And it’s not alone.  I am happy to say that I have FB friends from all over the social/political spectrum, and I have seen more raw, seething hatred today than I think I ever have, all of it along this line.  My Christian friends?  They are posting little placards showing their support of the traditional definition of marriage, or articles about how to handle the issue in a loving, Christlike way.  In short, they aren’t attacking anyone, they are defending an idea.  You may not agree with that idea– and that’s fine– but is this the way to handle disagreement?

As someone who can understand both perspectives on this subject– and frankly doesn’t know where to land– I read the first paragraph of the above post with my intellectual/emotional curiosity piqued.  I was ready to be moved, persuaded, challenged.  And then it was like getting shot in the face with a hate-gun.  What I read there is “if you feel even slightly different than me on this topic, I despise you utterly.  There is no meaningful discussion to be had.  You are nothing but hate, and therefore  I hate you back harder.”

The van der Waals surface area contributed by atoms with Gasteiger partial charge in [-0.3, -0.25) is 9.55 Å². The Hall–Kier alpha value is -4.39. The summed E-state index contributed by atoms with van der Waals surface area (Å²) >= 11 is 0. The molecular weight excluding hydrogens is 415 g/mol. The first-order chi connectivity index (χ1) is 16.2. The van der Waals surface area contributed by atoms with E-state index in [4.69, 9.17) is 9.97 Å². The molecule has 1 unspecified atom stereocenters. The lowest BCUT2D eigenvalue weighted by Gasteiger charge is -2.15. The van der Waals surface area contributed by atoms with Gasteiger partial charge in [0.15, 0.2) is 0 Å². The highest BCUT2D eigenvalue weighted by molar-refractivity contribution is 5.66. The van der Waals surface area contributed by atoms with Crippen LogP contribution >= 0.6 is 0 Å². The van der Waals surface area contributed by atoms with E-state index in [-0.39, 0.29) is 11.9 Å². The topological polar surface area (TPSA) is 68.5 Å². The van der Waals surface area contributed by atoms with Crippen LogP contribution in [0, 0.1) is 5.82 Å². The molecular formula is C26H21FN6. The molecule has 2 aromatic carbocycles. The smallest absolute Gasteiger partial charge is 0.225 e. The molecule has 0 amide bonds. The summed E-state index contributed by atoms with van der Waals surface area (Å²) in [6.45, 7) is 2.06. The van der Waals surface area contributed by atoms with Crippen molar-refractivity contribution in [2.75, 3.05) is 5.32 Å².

It’s one thing to say it’s a response to the Fred Phelps’ of the world, with his cartoonishly hate-filled agenda.  But the thing is, I don’t know Fred Phelps, and I suspect neither do any of the people in posts like this.  Sure, there are Christian/conservative people out there spewing equally hate-filled things against those they disagree with, but there is a major– major-– difference:

The Christian haters are the fringe.  They are the extreme edge, shouted down by the majority in the middle.

The haters on the other side are the mainstream.

In Christian circles, there is a sense of embarrassed shame for the vicious morons.  They are eschewed and denounced as wrong.

On the other side, the hate is considered virtuous, laudable, and socially responsible.

I normally joke a lot in my blog, but I can’t joke about this.  I find the glorification of hatred in this instance deeply, fundamentally disturbing.

When I go to my Christian/conservative friends, I defend the LGBT community and it’s supporters.  I tell them that there is no secular excuse for denying gay marriage.  I tell them Christians are called not to condemn the world but to love others, just like the guy whose name they’ve all taken.